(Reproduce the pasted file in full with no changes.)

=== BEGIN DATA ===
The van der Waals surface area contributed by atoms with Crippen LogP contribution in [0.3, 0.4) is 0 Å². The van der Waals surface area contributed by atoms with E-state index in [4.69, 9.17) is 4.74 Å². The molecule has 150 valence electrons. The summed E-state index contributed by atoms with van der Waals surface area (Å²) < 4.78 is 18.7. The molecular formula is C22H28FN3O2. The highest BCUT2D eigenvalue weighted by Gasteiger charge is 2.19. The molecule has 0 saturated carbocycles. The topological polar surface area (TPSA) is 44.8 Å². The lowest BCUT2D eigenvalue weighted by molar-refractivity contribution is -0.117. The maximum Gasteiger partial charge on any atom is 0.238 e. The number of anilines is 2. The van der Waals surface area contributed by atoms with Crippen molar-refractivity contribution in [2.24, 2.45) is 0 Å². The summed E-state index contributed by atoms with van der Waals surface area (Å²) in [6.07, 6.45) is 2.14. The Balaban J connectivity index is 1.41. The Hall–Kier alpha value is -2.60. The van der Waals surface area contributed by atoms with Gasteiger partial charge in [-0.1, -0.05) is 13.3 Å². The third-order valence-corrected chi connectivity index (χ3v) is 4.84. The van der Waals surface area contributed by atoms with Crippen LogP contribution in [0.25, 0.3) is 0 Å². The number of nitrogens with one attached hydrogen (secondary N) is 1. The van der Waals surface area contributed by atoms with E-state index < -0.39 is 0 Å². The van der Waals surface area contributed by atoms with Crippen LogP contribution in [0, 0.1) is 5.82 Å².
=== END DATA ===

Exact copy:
The van der Waals surface area contributed by atoms with Crippen LogP contribution in [0.3, 0.4) is 0 Å². The van der Waals surface area contributed by atoms with E-state index in [4.69, 9.17) is 4.74 Å². The molecule has 150 valence electrons. The summed E-state index contributed by atoms with van der Waals surface area (Å²) < 4.78 is 18.7. The molecular formula is C22H28FN3O2. The highest BCUT2D eigenvalue weighted by Gasteiger charge is 2.19. The molecule has 0 saturated carbocycles. The topological polar surface area (TPSA) is 44.8 Å². The lowest BCUT2D eigenvalue weighted by molar-refractivity contribution is -0.117. The maximum Gasteiger partial charge on any atom is 0.238 e. The number of anilines is 2. The van der Waals surface area contributed by atoms with Crippen molar-refractivity contribution in [2.24, 2.45) is 0 Å². The summed E-state index contributed by atoms with van der Waals surface area (Å²) in [6.07, 6.45) is 2.14. The Balaban J connectivity index is 1.41. The Hall–Kier alpha value is -2.60. The van der Waals surface area contributed by atoms with Gasteiger partial charge in [-0.1, -0.05) is 13.3 Å². The third-order valence-corrected chi connectivity index (χ3v) is 4.84. The van der Waals surface area contributed by atoms with Crippen LogP contribution in [0.25, 0.3) is 0 Å². The number of nitrogens with one attached hydrogen (secondary N) is 1. The van der Waals surface area contributed by atoms with E-state index < -0.39 is 0 Å². The van der Waals surface area contributed by atoms with Crippen LogP contribution in [0, 0.1) is 5.82 Å².